Your neck is a well-engineered structure of bones, nerves, muscles, ligaments and tendons that can support the full weight of your head and move in several directions. This combination of complexity and mobility can make your neck susceptible to pain and injury. Poor posture, arthritis and wear-and-tear of age can also lead to neck pain, which is one of the top five causes of pain worldwide. According to the International Association for the Study of Pain, more than 30 percent of the population is affected by neck pain and 15 percent experience chronic neck pain—defined as mild to severe pain that lasts more than three months—at some point in their lives. Chronic neck pain can have a range of sensations, such as burning, sharp, dull or tingling; can cause neck stiffness; and can spread to the shoulders and arms.
Simple everyday activities such as sleeping in the wrong position, setting a computer monitor too high, hunching over a smartphone, or doing manual labor or repetitive work can cause the type of muscle strain that can lead to bouts of chronic neck pain. In addition, the cartilage between the vertebrae in your neck can deteriorate with age, which often leads to the formation of pain-causing bone spurs. Herniated discs or spinal stenosis—the narrowing of the open spaces within your spine—can lead to painful nerve compression in the neck. Whiplash can cause painful damage to the soft tissues of the neck. And both psychological strain and smoking have also been known to trigger chronic or recurring neck pain.
What’s the diagnosis?
To diagnose chronic neck pain, your pain specialist will begin with your medical history. During your physical examination, your physician will check for tenderness, numbness and muscle weakness in your neck as well as gauge your range of motion as you move your head back, forward and side to side. A range of tests can be used to pinpoint the cause of your pain. Imaging tests such as an X-ray, CT scan or MRI can check for structural problems or nerve impingement. If your physician suspects your pain may be related to a pinched nerve, an electromyography can verify the speed of nerve conduction and whether specific nerves are functioning properly. Blood tests can be used to rule out inflammatory or infectious conditions that could be causing or contributing to your neck pain.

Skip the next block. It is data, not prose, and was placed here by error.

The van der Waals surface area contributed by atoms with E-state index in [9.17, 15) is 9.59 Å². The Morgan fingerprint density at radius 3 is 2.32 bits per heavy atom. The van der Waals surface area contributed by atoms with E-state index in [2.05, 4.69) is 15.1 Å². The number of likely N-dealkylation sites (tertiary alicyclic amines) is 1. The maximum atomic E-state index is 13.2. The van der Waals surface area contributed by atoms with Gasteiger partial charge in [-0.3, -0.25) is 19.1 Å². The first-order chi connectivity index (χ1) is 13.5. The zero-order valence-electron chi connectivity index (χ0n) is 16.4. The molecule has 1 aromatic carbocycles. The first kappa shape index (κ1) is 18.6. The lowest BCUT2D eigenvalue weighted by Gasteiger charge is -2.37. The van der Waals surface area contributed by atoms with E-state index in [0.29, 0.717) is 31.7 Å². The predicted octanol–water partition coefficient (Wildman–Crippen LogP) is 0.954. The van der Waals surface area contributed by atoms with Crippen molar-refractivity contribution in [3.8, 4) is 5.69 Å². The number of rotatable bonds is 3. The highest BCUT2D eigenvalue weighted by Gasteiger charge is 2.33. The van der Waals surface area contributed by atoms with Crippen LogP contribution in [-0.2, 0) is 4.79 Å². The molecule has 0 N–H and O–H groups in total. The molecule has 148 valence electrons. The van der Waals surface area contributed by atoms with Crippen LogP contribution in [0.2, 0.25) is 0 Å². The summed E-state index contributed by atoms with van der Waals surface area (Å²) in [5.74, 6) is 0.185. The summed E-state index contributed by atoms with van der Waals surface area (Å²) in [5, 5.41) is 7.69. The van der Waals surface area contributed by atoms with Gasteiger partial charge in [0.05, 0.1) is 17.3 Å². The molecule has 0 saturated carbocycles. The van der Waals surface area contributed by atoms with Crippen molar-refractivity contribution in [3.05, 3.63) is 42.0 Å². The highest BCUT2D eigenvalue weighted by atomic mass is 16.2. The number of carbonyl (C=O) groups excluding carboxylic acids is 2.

Finding the right treatment plan
Paying attention to your posture, updating your mattress, stretching your muscles regularly and making sure your workstation is ergonomically sound are some of the things you can do to reduce or prevent chronic neck pain. For pain that persists, your pain specialist can use steroid injections to deliver anti-inflammatory medication directly to irritated nerves. Another treatment option is transcutaneous electric nerve stimulation (TENS), which relieves pain through low-voltage electric stimulation that travels along nerve fibers. If the root cause of the pain is spinal stenosis, nerve block or facet block injections can treat the inflamed areas. With trigger point injections, a pain specialist can deliver a local anesthetic to relax painful knots of muscle, or trigger points, in your upper back and shoulder areas that could be causing referred pain in your neck. Complementary alternative medicine (CAM) options for neck pain include massage and acupuncture, both of which have proved successful in the reduction of neck pain.
If you’d like to learn more about options for addressing your neck pain, we encourage you to call Pain Management and Injury Relief at (877) 724-6349 to make an appointment today.